By Scott Reeder
U.S. District Judge Sharon Johnson Coleman is keeping an eye on how well Illinois complies with her order to meet its obligations to citizens with developmental disabilities.
Coleman on Wednesday ordered the state to submit in writing by noon Friday what payments it has made, which payments it has not paid and when any outstanding payments will be made.
The judge also ordered the state to detail all payments it made that may have affected its ability to meet the deadlines she had previously set.
The hearing in Coleman’s Chicago courtroom Wednesday morning was sought by advocates for the developmentally disabled. They had filed an emergency motion arguing the state was not meeting its financial responsibilities despite a consent decree and two earlier orders issued by Coleman.
“People with developmental disabilities have been needlessly put at risk of serious harm because of the state’s failure to comply with the judge’s order,” said attorney Barry Taylor, who is leading the case for the advocates.
“While we are pleased that the state has finally begun to make the mandated payments, we will not rest until all services for all of our clients have been paid for by the State,” said Taylor, who is vice president for civil rights litigation for Equip for Equality, one of the advocates.
Wednesday afternoon, Illinois Comptroller Leslie Geissler Munger issued a statement saying she appreciated the court’s patience and her office would do all it can.
“In the absence of a balanced budget for this fiscal year, my office will continue to work to meet the payment timelines set by the courts despite the state’s limited resources,” said Munger, R-Lincolnshire.
“To be clear: taxpayers deserve better than government by court order,” Munger said.
Republican Gov. Bruce Rauner and legislative Democrats, who hold supermajorities in both chambers of the General Assembly, have been unable to come to an agreement on a fiscal year 2016 budget.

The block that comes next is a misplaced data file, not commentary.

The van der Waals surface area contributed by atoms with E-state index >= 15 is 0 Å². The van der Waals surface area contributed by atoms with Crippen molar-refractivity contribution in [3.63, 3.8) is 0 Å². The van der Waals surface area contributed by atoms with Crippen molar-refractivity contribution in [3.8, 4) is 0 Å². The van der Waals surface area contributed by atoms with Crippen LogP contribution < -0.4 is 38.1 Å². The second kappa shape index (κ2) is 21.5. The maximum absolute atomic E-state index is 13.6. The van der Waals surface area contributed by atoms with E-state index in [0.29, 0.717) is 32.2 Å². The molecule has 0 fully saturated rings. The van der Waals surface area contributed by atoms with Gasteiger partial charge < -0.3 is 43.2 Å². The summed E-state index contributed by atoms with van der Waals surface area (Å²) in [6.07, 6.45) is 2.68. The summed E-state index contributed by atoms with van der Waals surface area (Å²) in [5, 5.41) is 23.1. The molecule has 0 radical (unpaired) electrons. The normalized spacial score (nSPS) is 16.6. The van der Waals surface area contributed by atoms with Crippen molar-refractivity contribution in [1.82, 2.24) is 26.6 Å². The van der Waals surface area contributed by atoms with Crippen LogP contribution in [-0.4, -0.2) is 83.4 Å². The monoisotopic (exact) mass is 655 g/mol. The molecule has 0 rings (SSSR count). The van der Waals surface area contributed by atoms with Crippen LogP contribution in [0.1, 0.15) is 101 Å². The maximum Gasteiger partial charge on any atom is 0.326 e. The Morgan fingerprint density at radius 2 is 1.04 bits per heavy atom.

The state is now nearly 60 days into its fiscal year with the only significant portion of its budget approved being for primary and secondary education.
By one estimate compiled by Senate Democrats, the state is spending at a pace to exceed anticipated revenue by about $5 billion.
Coleman did not find state officials in contempt, but she may be losing patience.
The judge on June 30 issued an order compelling the state to meet its obligations under the Ligas Consent Decree.
With the state not saying when it would meet the terms of the court order, the plaintiffs sought and received a second order from Coleman, this one establishing dates by which the state must perform.
In her Aug. 18 order, Coleman gave the state until Aug. 21 to pay claims already submitted and until Sept. 4 to pay for or other services provided in August.
When Aug. 21 came and went without payment, the plaintiffs asked for an emergency hearing. The state did make $71 million in emergency payments on Tuesday.
Coleman on Wednesday also set a status hearing for 10 a.m. Tuesday, Sept. 1.
The advocates argue the need is dire, as many of the service providers are “completely dependent upon the funding of the state in order to remain in operation. If the state does not make the payments required by federal law and the orders entered in this case, numerous providers will immediately close their doors, and thousands of individuals with developmental disabilities will not receive services that are essential to their survival.”
The services provided are necessary for survival, they said.
“Many of these individuals cannot feed, clothe or toilet themselves or administer critical medication needed on a daily basis,” the advocates said in their pleadings.
About 10,000 people are beneficiaries of the Ligas decree.
In July 2005, Stanley Ligas and eight other people with developmental disabilities who resided in large facilities or likely to be placed in such facilities sued the state’s Department of Human Services. They had, without success, sought community-based services.
The resulting consent decree, approved by the court in June 2011, helped bring Illinois in line with the Americans with Disabilities Act, which requires people with disabilities be allowed to live in the “most integrated setting” possible.